The second request was a little more complex. The Committee had been asked to consider whether it would allow some witnesses to give evidence in camera. The first point to consider was the Constitution, which was intended to lay the foundation for “a democratic and open society”, in which government is based. The will of the people and each citizen is protected by the law. This must be read with Rule 119 of the National Assembly Rules, which directs that all Committee activity must ensure public involvement, in accordance with the provisions of the Constitution.

He proposed that the Committee could be sensitive to the concerns of the two witnesses raised , but must also ensure that this Committee should maximise transparency in the work of Parliament.

He added that Parliament must communicate to all South African public service employees that, on accepting employment in the public sector, they must understand that the employment carried with it accountability – and that applied whether they had left the public service or were still employed there. The Committee is considering whether a person who is no longer in the employ of the SABC should be treated in the same manner as a person who is still in employment. If something happened while a person held a watch in the public service s/he would be held accountable.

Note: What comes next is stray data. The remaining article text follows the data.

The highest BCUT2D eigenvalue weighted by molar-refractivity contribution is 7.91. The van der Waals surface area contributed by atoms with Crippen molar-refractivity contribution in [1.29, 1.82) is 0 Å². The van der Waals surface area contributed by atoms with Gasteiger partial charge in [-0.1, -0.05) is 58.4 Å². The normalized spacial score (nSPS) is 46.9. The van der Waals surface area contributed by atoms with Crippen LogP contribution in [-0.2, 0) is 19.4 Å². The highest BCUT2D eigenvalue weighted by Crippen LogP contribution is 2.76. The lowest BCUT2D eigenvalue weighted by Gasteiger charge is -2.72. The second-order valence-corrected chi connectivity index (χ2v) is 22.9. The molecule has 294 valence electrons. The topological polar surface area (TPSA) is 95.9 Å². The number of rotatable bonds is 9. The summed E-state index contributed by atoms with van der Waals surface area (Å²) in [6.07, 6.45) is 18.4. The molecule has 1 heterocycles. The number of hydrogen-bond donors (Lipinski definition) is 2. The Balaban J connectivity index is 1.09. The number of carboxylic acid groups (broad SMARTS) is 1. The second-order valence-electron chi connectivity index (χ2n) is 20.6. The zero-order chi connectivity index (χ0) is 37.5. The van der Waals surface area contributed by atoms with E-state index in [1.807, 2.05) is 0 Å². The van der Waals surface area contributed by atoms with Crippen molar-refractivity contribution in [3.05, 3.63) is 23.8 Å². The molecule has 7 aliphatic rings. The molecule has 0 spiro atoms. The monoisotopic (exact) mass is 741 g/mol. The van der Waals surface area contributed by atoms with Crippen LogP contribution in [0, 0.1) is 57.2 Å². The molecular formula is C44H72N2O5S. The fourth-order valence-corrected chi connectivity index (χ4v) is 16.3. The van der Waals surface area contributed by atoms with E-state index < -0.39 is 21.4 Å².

The Committee had started this process on 7 December 2016 and had heard from at least five witnesses so far who had not appeared before the Committee because they particularly wished to do that, and had had to endure pressure, and it could be perceived as unfair if others were given different opportunities. The Chairperson, having considered all the points, said that no session would be held in camera unless there were substantially compelling reasons. The principle of maximum dissemination of information outweighed the request of the potential witnesses for in camera hearings.

Discussion
Mr H Chauke (ANC) agreed with the Chairperson on Multichoice that there are other processes that are currently underway and said he was happy to abide by it. He also supported the decision of the Chairperson not to allow in camera sessions.

Ms J Killian(ANC), stated that she was in support of the decision in relation to Multichoice, and with the issue regarding closed sessions. She agreed with the Chairpersons that this Committee, in terms of its rules and in terms of the Constitution, has a duty of representative democracy based on openness and transparency, and she thinks that it should be adhered. The Rules of the NA allow for public scrutiny.

Ms F Loliwe (ANC) expressed that she agreed with both proposals. She stated that she needed to clearly state that witnesses testifying before the Committee should not be threatened by anyone because they are doing this to inform South Africans on what is happening in their institutions.

Dr M Khoza (ANC) supported the recommendations and had nothing further to add.

Ms P Van Damme (DA)  expressed that she was in agreement with both proposals. She also stated that in relation to the first item, the onus was on the SABC, as it accounts to Parliament, to provide the Committee with the documents needed. In relation to the second recommendation, as discussed before, the Committee can ensure that there is protection for witnesses that are threatened or receiving death threats .